Wednesday, November 12, 2003

I've received a lot of great feedback lately, and I really appreciate it. Keep the comments coming (even if they're critical, which they haven't been of late, I'm used to having people take potshots at me, only usually it happens in court where a DA in robes is abetting it).

Reader/commenter Brett suggested that to get myself up for even the most basic of trials I get angry.

When I first started this job, especially when I worked misdemeanors, I used to get pissed off all the time. At that time, I was frequently defending people charged with things that either I had done, or friends of mine had, or things that just didn't seem to matter. I mean, how can you really be upset at someone who wants to sell their body for $5 (I'm not joking, in the inner city, you'll frequently see $5 as the going rate for sex)? You feel that it's pathetic, and you want to hug the person for having such a pathetic existence that $5 is all they consider their value in life.

When the vice cop gets up on the stand and lies, or exaggerates, or even worse, writes in his report how he tried to negotiate down from $10 to $5, you just want to punch him (he could agree on any price and get a violation of this idiotic law, what kind of human so wants to demean these women that they'd try to negotiate them down to $5 for sex and then arrest them?). It is not difficult to get angry quite frequently.

Under the influence cases are just as bad. I'm not talking about driving under the influence, attacking someone under the influence, being a nuisance under the influence, I'm talking about walking down the street, minding your own business, and having a cop stop you because he thinks your gait is a little off, and suspects you of being under the influence of drugs, and drags you in. They do these stupid little tests (like look at your pupils, gauge your nystagmus, which is your eyes twitching, look at your demeanor), and then they demand a blood or urine test. Refusal is taken as consciousness of guilt at trial.

The mandatory minimum sentence for a conviction of this offense (Health & Safety Code Section 11550 for those who don't believe me) is 90 days in county jail. 2nd, 3rd and subsequent offenses frequently garner a year in jail or more, due to overlapping probation violations.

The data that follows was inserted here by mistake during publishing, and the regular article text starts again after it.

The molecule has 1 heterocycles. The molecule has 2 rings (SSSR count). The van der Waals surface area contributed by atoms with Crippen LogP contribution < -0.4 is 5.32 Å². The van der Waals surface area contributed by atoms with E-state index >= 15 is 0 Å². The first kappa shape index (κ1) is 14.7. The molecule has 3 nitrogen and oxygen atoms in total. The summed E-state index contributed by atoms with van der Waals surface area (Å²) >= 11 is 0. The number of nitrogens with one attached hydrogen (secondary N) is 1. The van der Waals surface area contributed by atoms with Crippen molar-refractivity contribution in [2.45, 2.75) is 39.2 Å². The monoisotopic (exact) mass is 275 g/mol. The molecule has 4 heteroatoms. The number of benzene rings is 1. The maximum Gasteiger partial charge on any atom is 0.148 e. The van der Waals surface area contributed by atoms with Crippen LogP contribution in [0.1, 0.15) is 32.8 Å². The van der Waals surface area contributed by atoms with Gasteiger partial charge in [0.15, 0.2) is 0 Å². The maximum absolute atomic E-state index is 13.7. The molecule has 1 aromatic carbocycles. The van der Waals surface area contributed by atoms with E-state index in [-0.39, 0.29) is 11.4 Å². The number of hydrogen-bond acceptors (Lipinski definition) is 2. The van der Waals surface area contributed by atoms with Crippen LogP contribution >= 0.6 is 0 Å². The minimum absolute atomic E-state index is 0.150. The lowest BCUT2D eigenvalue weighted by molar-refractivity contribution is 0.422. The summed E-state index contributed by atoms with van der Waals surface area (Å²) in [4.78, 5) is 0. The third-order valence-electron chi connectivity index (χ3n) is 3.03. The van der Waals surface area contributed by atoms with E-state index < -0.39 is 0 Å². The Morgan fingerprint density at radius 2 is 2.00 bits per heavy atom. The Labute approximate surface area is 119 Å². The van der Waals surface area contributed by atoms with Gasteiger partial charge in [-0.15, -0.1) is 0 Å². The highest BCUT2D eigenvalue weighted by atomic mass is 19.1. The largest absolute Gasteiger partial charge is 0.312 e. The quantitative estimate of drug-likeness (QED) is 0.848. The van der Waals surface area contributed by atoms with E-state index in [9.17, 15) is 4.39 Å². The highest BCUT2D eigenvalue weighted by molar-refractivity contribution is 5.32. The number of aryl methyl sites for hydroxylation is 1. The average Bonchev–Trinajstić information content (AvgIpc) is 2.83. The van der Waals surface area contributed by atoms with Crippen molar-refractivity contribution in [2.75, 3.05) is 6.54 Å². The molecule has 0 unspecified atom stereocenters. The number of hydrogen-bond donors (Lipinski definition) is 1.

Did you all get that? Walking around high gets you a long time in jail! Beat the crap out of your wife a few times, you may not see the inside of a cell, drive drunk off your ass and get caught a 2nd time, you may not serve more than 48 hours. I've had many people who committed robberies get less time than these menaces walking down the street minding their own business high on heroin (boy that's a dangerous one, I've yet to see anyone committ an assault while high on heroin).

So, much of my time in misdemeanors was spent pissed off just for the fact of these filings.

That changed in felonies. I'm not saying all cases are serious, the DA frequently enough files bogus cases as felonies. I've yet to understand why anyone should face criminal sanction for pumping their bodies full of those drugs who's makers don't have enough money to lobby their former user George Bush to decriminalize it. That being said, quite a few, probably the majority, involve some action generally more serious than driving drunk or slapping your wife, and I can't get pissed off at the fact of someone being so charged (I've never slapped my wife, and I haven't robbed a bank, so there's very little empathy there from me when I encounter those situations - sympathy, yes, but not empathy).

I can still get plenty pissed off at the manner in which someone is charged, the police tactics in bringing someone down, the extraordinarily high sentences frequently give out for minor violations, police who elicite false confessions, questioning them even though they've invoked Miranda, and finding sly ways to not to even give Miranda. Or, as you can see from my last trial, finding reasons to be pissed off is not important.

That being said, felonies, which has encompassed the vast majority of my career now, are clearly more serious than misdemeanors, and don't elicit the same sympathy on my part towards defendants that misdemeanors did. That's fine, I still do a great job, I still fight hard, and I don't need to empathize with a client to want to get them off, even if I "know" they are guilty. I have a job to do, to competently represent a client. This means that I do everything they would do to defend themselves if they had the legal knowledge to do so, as long as I don't jeopardize my bar card or my career. There's enough injustice going around that I still get my blood boiling, and sentences in this state are so out of control severe that this allows me to brawl on without pause.

This keeps me churning, fighting, and ready for the next day as if it was my very first.


Anonymous said...

Don't let that stuff get you down. Based on what I've read, you're definitely helping our society though most people won't acknowledge it. If nothing else, you've inspired someone to become a PD someday.

Anonymous said...

yes, public defenders fighting "the good fight" are very inspiring.